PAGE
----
spun orange

to blues and violets, both spun and plied (and ready to go):


The emphasis on colour seemed to have spread to the knitting members brought along as well:


though some of us were also working in natural fleece colours.

One of the great things about the Guild is that it is a wonderful place to sort out problems, whether they involve techniques, useful tips which can help find a solution or straightforward running repairs…

repairs in progress

Next month’s meeting is the ‘Spinning to the Crimp’ workshop, which should be interesting. Don’t forget that you can check out the events page for information on what to bring along!

Spinning in the green

… well, in GreenWood Forest Park, to be exact. Don’t know quite how to describe it, but let’s just say that if you’ve got kids it’s a wonderful place, and urge anyone who has never been on a people-propelled rollercoaster or done a barefoot trek to check out their website.

They also have crafts for visitors to investigate. Including ours, earlier this week:

starting spinWe were pleased to be invited to go and spin, and were even more pleased that it was a lovely day and that we were very comfortably ensconced in the craft area – we’d have been fine even if the weather had been less than lovely.

No sooner had we started to spread out our examples and set up our wheels than people started stopping and chatting – the first family had angora rabbits and were very keen to know if they could use their combings, and how. Drop spindles were produced, and it went on from there – one family of four took to spindling as though they’d been doing it for years. Wonderful!

natural spinnersThey are all going to take it up when they get home – mind you, we are probably responsible for several unusual present requests this winter too; enthusiasm extended to wheels and looms.

So it wasn’t just the drop spindles:

spinning wheel naturalsQuite a few teenagers instantly got spinning on a wheel (so envious) and were spinning beautifully within minutes of being shown how.

Adults, of course, got a look in too,

the drafting triangleand quite a few of them became proficient very quickly, as well.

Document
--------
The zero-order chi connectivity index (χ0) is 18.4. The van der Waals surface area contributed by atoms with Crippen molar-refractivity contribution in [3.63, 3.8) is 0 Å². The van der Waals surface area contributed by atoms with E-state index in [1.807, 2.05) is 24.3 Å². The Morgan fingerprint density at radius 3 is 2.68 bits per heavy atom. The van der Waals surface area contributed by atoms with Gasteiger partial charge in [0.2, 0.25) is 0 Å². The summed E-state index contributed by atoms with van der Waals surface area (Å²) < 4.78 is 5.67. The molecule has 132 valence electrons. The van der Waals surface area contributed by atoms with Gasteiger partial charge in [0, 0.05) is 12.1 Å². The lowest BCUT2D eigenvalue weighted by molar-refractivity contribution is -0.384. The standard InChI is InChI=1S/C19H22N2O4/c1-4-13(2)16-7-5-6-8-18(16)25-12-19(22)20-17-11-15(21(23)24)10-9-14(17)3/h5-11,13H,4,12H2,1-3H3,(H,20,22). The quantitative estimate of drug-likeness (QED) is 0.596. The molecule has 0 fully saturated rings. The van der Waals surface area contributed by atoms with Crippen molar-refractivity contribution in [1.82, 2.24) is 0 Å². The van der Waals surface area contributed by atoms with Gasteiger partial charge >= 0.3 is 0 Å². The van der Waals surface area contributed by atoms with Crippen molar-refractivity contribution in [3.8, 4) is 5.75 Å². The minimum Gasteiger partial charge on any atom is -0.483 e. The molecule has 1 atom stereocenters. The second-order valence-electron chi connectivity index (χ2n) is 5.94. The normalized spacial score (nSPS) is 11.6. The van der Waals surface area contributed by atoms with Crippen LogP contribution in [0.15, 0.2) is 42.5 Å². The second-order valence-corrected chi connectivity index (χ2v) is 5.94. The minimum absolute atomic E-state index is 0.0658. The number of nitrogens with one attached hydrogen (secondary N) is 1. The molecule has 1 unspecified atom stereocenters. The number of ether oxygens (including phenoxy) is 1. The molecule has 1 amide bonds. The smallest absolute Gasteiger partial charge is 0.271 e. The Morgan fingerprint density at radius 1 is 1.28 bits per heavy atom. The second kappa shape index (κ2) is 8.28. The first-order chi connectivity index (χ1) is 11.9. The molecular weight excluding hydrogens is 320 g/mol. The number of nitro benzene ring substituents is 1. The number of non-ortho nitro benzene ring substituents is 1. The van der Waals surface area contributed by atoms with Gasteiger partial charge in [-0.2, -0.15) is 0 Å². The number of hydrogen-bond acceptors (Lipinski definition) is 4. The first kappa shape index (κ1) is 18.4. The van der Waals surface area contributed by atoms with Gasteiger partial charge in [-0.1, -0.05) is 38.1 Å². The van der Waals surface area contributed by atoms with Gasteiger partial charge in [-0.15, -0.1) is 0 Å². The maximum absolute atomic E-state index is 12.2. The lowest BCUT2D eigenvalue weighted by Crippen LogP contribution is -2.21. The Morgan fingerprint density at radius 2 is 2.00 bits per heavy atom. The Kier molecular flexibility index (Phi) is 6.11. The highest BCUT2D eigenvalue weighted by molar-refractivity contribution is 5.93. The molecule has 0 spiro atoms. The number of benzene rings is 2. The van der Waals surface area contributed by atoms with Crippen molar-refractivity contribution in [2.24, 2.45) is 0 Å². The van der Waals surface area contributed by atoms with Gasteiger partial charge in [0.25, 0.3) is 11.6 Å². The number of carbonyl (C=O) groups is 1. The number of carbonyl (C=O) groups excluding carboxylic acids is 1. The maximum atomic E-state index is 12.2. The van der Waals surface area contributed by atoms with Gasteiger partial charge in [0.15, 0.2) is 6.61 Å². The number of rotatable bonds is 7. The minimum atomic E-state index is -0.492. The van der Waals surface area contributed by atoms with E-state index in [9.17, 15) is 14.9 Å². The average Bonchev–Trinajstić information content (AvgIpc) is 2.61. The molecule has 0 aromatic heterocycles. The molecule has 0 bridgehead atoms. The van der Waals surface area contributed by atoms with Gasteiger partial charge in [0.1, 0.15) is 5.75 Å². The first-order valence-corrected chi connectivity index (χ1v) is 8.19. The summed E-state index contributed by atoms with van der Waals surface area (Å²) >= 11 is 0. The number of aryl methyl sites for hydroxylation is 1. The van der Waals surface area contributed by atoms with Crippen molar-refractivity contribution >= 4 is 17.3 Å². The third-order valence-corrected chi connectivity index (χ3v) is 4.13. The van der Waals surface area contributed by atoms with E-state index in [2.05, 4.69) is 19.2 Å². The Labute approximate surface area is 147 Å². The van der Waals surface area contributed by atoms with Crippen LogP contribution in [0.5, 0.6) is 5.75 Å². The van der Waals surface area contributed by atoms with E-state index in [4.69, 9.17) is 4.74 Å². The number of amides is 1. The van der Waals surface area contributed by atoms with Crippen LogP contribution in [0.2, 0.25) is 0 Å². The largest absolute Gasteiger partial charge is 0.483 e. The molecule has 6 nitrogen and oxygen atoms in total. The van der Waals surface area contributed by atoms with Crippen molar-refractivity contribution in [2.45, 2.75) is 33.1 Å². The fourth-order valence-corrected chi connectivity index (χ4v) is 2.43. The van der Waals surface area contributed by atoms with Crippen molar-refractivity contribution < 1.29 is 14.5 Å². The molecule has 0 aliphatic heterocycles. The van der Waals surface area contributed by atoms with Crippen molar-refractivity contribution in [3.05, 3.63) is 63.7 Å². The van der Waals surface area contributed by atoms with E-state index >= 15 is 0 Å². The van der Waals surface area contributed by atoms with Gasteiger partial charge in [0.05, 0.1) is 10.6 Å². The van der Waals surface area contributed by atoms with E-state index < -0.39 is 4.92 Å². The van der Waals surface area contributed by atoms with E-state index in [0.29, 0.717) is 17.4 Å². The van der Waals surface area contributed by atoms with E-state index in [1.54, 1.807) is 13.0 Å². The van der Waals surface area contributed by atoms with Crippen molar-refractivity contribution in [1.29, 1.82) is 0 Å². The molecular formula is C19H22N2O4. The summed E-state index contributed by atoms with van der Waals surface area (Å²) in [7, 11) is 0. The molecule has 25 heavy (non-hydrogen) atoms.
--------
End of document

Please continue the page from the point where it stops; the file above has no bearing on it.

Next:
Even those who wouldn’t have a try (and there were many who weren’t so brave) were very happy to stop and have a chat. We seized the opportunity to spread the word, and make people think a bit – about, for example, how every single thread in every single piece of fabric, from pants to ships’ sails, would once have been spun by hand.

first spin

That’s another person who’d never spun before. Look how even the thread is. See? Naturals.

We’d laid out a table of samples, everything from locks of different sheep breeds’ fleeces to finished garments and works in progress, and they also proved a great focus for discussion. We talked to everyone from grandmothers knitting for their grandchildren to a crochet-addicted mum and a daughter who had been collecting the bits of fleece that get caught in fence wire. It wasn’t just the women, either: we had men who were fascinated by the history and the simple but effective engineering of a wheel, and though we couldn’t persuade any of the men to have an actual go on a wheel, plenty of boys did. Come on, chaps – we all know male spinners, but they generally spin in relative privacy. Get your wheels out…

By the end of the afternoon, we were all quite tired and hoarse, but very, very pleased with our day, spinning in such an idyllic (and very friendly) setting. As the visitors began to drift away from the Park, we were able to assess the day – fabulous.

end of the dayPhew.

Here are some more photographs from our lovely day, spinning in public if not on the official September SIP day and taken in a few snatched moments, in between chats and demonstrations and setting up wheels and casting on knitting to show that yes, you can knit with handspun yarn, the finish is just a bit different. Hopefully, GreenWood will have us back. Fingers crossed!